I recently installed vim on Windows 7 as a stand-alone binary.

Where should I put my .vimrc file?


8 Answers 8


From the Vim Wiki.

In Vim, your home directory is specified with $HOME. On Unix systems, this is your ~ directory. On Windows systems, the best way to find the value of $HOME is from within Vim, as follows. These commands are useful to see what directories your Vim is using:

:echo expand('~')
:echo $HOME
:echo $VIM

Once you determine the HOME variable put the vimrc file within that directory.

If you would like to change your HOME variable, set HOME as an environment variable for either the system or user.

Computer > Properties > Advanced System Settings > Advanced > Environment Variables > User | System Variables.

Windows (both Native and Cygwin*) will use _gvimrc, .gvimrc, _vimrc and .vimrc in that order of priority. The gvim* files will be checked with the gvim process, while the console vim will only check the vim* files.

*: verified against vim 7.2 and 7.3

  • 3
    (For those like me, who only use Windows when forced to): remember to enable showing file extensions. "_gvimrc.txt" etc. doesn't work. ;) Dec 11, 2014 at 17:02
  • To have HOME match the behavior of Unix systems, I'd create a global environmental variable of %USERPROFILE% if that's not already done.
    – Pluto
    Aug 25, 2015 at 21:02
  • It is good to look in each directory listed in the answer because my _vimrc is in $ VIM. Although, the _vimrc is read only file.
    – Cloud Cho
    Jun 18, 2021 at 18:30

For Vim 7.4, these are the paths it looks for on Windows

   system vimrc file: "$VIM\vimrc"
     user vimrc file: "$HOME\_vimrc"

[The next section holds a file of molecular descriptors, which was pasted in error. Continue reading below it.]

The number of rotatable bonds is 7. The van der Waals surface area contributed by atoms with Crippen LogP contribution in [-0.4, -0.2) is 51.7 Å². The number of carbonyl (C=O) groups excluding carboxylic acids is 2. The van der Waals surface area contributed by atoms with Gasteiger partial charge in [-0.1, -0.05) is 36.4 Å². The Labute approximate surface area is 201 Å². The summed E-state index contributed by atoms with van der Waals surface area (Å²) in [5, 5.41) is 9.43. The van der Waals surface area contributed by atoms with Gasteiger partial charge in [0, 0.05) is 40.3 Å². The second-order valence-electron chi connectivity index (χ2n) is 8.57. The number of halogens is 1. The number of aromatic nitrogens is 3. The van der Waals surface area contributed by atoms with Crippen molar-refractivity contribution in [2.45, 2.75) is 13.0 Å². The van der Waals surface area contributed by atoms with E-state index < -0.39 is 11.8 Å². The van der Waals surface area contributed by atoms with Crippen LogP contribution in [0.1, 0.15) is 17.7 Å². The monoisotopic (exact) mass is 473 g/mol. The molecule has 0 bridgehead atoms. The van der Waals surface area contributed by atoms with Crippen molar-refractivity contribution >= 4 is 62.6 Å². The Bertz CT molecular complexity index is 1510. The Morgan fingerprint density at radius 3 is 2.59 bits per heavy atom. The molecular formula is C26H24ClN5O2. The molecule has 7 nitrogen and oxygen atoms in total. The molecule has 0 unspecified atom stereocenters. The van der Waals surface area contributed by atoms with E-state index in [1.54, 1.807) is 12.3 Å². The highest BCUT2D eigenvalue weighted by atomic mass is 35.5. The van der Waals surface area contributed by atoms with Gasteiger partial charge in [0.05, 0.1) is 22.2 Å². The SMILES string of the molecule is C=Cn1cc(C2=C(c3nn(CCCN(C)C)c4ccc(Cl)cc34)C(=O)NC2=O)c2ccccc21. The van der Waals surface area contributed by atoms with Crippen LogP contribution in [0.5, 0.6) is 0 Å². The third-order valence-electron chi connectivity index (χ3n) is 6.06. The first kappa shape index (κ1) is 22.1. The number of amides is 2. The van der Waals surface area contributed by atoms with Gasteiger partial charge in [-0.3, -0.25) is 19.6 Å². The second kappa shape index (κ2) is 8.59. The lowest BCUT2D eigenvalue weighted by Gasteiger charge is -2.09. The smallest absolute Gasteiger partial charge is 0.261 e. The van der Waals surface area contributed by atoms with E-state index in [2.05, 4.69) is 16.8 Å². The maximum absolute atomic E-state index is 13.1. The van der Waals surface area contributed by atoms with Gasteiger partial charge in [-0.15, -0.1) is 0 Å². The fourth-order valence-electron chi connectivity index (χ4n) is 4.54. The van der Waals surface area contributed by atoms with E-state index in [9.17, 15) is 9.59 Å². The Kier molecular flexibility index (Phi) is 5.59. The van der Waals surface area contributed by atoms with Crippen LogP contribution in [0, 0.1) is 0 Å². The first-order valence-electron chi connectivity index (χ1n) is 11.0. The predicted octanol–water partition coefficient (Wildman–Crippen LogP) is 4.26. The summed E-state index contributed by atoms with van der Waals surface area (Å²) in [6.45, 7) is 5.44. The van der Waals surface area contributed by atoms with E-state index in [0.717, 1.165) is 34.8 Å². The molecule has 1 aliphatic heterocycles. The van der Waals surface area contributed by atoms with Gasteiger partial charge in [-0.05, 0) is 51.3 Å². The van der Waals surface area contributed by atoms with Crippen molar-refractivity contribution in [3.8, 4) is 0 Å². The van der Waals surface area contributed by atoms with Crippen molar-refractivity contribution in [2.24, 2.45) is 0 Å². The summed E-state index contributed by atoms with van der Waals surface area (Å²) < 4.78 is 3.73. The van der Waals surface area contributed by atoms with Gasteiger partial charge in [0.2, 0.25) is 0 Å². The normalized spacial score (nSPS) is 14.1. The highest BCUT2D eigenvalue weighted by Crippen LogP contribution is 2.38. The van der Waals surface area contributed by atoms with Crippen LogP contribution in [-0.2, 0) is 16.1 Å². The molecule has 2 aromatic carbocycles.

2nd user vimrc file: "$HOME\vimfiles\vimrc"
 3rd user vimrc file: "$VIM\_vimrc"
      user exrc file: "$HOME\_exrc"
  2nd user exrc file: "$VIM\_exrc"
  system gvimrc file: "$VIM\gvimrc"
    user gvimrc file: "$HOME\_gvimrc"
2nd user gvimrc file: "$HOME\vimfiles\gvimrc"
3rd user gvimrc file: "$VIM\_gvimrc"
    system menu file: "$VIMRUNTIME\menu.vim"

As Darren Hall said, use these commands to find out the values of $VIM and $HOME.

:echo $HOME
:echo $VIM

For example, one good place for gvim-specific settings would be


Easiest way I found is to simply echo the location of the vimrc file currently in use - you can then replace with your own custom version.

:echo $MYVIMRC

If you need to find out just from a .bat file first look in the %HOME% directory. If that is not defined then vim/gvim looks in the path defined by concatenating %HOMEDRIVE% and %HOMEPATH%.


That is actually a good question because after installation (oddly enough) you get a _vimrc file under "Program Files" - which is not a good place for configuration files.

Put it under


This way it will be picked up instead of the configuration file put by the installation.

  • When I run :version from VIM, the two options that appear (most similar to what your answer is) are: "$HOME\_vimrc" and "$HOME\vimfiles\vimrc", but not _vimrc within the vimfiles folder.
    – CJBS
    Jun 22, 2020 at 21:17

I found that vim-tux installed via Chocolatey can see .vimrc files only under C:\Users\MyUsername\vimfiles though :version tells that C:\Users\MyUsername also included.


I find that when I open gvim from Windows file explorer, $HOME is set to c:\Users\myname but when launched from my Cygwin file explorer it is set to /cygwin/home/myname. This is good because it lets me put slightly different settings in each one. To keep things separate and make backup easier, the Windows one is called _vimrc and the Cygwin one is called .vimrc.


I found it in ( windows 10 )


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